Reading: Picking Up Steam

Morning Reading Time

Morning Reading Time:

Walk into our classroom most mornings, and you’ll find the students doing this. They’re immersed in their chapter books, ranging from the silly to the serious. The room is quiet and engaged. Peaceful.

Most of the students love reading, and they have time to read at school. Giving students time to read is important. Their lives are filled with visual stimuli all day long, at home, on the computer, the TV. Sometimes, just taking in words slowly is what they need. According to Fountas and Pinnell, a leading reading research organization, those who read more, and with more purpose and satisfaction, succeed more all the way around.

Students in 5B have read fantasy, mystery, comedy, realistic fiction, science fiction, and Sakura Medal books. These are books of their own choosing.

To encourage them, we are recording the student’s books. Their goal (set by them) was to read at least 3 books of over 150 pages by ski break or February 13th. For every 3 books, they’re writing a review on our collaborative book site: The Amazing Book Tree.  The site is a great place to find new books to read as it’s all written by students. There’s are two classes in Japan and one in Germany, so far, contributing to the site.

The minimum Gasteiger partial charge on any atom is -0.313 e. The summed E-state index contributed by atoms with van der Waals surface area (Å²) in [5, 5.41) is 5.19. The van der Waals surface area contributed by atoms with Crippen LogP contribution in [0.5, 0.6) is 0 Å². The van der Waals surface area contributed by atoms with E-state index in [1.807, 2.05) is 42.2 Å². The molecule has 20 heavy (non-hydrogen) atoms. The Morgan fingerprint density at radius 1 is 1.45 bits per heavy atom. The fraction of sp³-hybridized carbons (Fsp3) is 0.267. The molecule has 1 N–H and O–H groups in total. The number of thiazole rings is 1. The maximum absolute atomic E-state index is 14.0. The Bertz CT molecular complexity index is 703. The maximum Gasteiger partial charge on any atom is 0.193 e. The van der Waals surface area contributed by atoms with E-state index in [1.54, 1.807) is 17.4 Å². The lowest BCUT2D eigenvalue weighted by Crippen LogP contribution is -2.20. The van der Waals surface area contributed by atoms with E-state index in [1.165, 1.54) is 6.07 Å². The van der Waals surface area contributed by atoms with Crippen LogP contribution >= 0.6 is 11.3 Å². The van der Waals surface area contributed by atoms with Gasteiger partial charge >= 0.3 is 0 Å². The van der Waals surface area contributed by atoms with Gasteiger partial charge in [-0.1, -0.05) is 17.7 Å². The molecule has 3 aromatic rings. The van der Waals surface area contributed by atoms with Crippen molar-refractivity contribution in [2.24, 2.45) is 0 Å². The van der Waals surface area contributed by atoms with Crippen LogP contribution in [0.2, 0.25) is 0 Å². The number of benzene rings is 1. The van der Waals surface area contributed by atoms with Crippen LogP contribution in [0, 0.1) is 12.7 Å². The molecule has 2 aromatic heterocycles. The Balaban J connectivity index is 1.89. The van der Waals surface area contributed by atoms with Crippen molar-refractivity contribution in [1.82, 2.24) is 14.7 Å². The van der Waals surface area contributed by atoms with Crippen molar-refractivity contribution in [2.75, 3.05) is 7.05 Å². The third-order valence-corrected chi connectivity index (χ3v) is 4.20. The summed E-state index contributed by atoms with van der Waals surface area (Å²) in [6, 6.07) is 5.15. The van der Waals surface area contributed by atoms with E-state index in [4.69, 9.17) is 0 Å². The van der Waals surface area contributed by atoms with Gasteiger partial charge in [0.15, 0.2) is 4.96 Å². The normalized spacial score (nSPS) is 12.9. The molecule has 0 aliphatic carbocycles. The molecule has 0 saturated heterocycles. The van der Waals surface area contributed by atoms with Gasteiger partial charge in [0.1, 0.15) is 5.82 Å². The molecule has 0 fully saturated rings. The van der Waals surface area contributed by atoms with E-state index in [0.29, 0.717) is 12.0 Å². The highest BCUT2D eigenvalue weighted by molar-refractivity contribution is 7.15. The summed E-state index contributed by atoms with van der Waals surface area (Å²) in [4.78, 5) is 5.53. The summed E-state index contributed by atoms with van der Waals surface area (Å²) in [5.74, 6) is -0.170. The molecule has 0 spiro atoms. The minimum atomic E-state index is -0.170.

More than 1/2 of the class have already made their goal. Some have read 3 books already. One student has read 16 books. Here are some titles: Diary of a Wimpy Kid (very popular), Music of Dolphins, The Wolf in the Wardrobe, Floors, Candy Floss, Dragon Keeper, How to Train your Dragon, First Day of School Forever, Scat, The Grand Plan to Fix Everything, Middle School: The Worst Years, Northwood, the Aviary, The Dead House…and the list goes on.

We have another week + of our reading challenge, but we’ll continue after that. And of course, students will still engage in literature circles and our read aloud special times. We are on our 3rd read aloud book and nearing the exciting finish.

Frequent, voluminous reading is the single activity that consistently correlates with high levels of performance…Nancy Atwell, The Reading Zone

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